Teach ten major grammar skills with 200 colorful, appealing pictures of everyday situations. The stimuli prompt students to answer or ask questions about each picture using the target grammar skill.
- Talk about pictures using correct grammar
- Use correct grammar when answering questions
- Formulate wh- questions, questions with interrogative reversals, and questions using more sophisticated grammar skills
- Give correct examples of incorrect grammar
The skill areas are sequenced by task complexity. Each card has six questions on the back. The last question on each card asks the student to repair incorrect grammar. The ten major skills areas are:
What shape is the pizza? The pizza is round.
What pet does Keesha have to keep her company? She has a cat.
Pronouns, Possessive Nouns
What are these children riding in? They are riding in a bus.
The candles on Rosa's cake are lit. What does she do with the candles? She blows them out.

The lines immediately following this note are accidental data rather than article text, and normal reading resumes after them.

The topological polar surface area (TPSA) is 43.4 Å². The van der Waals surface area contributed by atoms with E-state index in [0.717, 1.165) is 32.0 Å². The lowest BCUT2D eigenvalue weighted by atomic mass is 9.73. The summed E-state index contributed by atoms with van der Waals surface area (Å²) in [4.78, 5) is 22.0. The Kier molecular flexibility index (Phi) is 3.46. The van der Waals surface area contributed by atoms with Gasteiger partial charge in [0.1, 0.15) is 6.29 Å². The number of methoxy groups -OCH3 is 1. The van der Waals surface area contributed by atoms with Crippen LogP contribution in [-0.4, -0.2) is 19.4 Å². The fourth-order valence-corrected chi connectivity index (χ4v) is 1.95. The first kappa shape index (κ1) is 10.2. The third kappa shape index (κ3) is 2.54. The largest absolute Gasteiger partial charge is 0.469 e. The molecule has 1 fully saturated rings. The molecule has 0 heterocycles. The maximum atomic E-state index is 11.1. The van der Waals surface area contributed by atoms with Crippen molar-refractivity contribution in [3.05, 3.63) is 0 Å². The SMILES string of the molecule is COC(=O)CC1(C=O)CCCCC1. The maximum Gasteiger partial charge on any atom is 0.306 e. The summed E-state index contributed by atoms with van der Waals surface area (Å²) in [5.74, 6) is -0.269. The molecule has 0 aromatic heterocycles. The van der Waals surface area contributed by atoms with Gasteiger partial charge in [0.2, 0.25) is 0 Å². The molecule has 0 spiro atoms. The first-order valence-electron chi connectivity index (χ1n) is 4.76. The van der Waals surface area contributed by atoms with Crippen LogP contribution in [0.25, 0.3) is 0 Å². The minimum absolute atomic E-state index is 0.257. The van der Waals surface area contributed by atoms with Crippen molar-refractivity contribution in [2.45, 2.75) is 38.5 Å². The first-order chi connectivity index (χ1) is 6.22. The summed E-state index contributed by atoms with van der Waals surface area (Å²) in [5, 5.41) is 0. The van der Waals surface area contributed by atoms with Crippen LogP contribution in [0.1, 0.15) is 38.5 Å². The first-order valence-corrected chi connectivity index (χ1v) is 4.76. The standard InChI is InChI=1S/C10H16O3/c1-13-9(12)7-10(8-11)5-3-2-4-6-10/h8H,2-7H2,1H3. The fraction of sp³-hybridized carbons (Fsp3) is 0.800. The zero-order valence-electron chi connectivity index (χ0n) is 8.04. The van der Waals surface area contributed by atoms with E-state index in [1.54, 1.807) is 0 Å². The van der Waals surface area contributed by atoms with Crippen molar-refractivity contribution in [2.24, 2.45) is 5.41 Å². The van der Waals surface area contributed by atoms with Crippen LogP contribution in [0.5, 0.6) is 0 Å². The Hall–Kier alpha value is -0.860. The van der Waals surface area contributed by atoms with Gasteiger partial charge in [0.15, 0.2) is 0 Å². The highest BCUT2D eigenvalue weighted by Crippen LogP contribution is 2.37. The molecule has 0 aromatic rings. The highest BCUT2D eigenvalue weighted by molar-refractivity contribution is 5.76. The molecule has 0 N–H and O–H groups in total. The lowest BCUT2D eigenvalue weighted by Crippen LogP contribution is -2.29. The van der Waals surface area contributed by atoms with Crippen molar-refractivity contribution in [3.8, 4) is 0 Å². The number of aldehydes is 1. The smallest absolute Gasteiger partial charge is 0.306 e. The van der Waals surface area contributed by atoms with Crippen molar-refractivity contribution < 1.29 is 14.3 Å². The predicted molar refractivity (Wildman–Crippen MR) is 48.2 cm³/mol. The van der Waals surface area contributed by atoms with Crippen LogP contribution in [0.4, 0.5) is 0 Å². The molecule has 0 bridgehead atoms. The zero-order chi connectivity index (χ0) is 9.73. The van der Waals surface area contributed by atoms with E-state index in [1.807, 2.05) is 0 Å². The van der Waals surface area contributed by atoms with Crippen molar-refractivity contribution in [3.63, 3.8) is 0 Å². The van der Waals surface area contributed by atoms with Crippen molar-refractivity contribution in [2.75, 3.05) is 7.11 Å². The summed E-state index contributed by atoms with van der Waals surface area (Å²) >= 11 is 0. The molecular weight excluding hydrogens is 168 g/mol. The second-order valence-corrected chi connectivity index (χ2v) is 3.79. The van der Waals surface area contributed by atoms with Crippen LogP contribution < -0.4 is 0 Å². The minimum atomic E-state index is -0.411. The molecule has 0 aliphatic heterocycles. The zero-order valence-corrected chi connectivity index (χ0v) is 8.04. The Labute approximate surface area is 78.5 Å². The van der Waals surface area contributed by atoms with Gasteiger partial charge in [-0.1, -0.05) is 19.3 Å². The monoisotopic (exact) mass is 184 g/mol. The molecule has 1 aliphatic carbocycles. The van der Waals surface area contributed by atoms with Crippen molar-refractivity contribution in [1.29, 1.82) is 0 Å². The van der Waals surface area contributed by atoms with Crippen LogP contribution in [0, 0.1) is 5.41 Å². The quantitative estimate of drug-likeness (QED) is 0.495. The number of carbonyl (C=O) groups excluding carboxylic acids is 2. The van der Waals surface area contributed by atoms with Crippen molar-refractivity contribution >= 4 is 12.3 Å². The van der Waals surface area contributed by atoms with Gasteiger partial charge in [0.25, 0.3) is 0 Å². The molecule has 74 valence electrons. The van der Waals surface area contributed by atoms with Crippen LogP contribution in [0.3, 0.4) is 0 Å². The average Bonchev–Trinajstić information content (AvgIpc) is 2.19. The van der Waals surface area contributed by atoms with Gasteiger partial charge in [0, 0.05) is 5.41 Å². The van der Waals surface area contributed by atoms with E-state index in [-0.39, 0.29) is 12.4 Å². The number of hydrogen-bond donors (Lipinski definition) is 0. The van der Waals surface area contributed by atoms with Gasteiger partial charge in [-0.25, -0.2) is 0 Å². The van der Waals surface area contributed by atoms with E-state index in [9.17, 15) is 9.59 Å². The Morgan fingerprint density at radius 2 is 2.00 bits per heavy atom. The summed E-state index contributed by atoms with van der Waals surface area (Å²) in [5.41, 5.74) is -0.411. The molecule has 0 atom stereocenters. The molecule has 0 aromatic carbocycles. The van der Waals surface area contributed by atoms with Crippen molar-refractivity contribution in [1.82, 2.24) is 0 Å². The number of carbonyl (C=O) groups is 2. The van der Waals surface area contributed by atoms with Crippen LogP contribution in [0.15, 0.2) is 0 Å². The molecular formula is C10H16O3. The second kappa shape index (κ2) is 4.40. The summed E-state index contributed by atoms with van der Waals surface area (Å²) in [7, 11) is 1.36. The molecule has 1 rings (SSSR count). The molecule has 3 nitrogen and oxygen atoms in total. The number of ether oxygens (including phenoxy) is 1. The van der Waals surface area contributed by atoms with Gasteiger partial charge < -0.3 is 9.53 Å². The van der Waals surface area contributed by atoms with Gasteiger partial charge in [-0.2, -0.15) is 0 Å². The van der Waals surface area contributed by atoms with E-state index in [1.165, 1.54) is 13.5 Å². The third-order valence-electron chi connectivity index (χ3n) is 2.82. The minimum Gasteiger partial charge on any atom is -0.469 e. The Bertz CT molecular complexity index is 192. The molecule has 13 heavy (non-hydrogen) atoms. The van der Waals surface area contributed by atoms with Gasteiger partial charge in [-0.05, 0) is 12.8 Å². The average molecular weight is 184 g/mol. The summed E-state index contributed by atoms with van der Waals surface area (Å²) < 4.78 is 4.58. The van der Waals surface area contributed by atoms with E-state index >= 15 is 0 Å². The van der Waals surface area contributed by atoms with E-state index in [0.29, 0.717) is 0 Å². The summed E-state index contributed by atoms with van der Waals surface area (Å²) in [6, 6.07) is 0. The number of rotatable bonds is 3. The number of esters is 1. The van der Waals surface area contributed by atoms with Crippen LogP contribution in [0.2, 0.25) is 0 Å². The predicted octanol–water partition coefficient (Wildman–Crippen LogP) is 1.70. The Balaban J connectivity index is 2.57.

What do the valentines have on them? They have hearts on them.
Regular/Irregular Past Tense
Kortney baked a pie for a contest. What did Kortney bake? She baked a pie.
Is the boy frowning? No, he is not frowning.
These teddy bears are old. Which one is the oldest? This one (right) is the oldest.
Questions Level 1
Ask me why the children are barefoot. Why are the children barefoot?
Questions Level 2
Ask me if these children are wearing costumes. Are these children wearing costumes?
Copyright © 2004
- Students are unlikely to formulate and comprehend complex syntax unless such linguistic forms are included in their experiences and convey authentic, complex meanings (ASHA, 2001).
- Children with language disorders often struggle with expository text and produce shorter and grammatically simpler sentences (Nippold, Mansfield, & Billow, 2007).
No-Glamour Grammar Cards incorporates these principles and is also based on expert professional practice.
American Speech-Language-Hearing Association (ASHA). (2001). Roles and responsibilities of speech-language pathologists with respect to reading and writing in children and adolescents [Guidelines]. Retrieved January 15, 2010, from www.asha.org/docs/pdf/GL2001-00062.pdf
Nippold, M.A., Mansfield, T.C., & Billow, J.L. (2007). Peer conflict explanations in children, adolescents, and adults: Examining the development of complex syntax. American Journal of Speech-Language Pathology, 16, 179-188.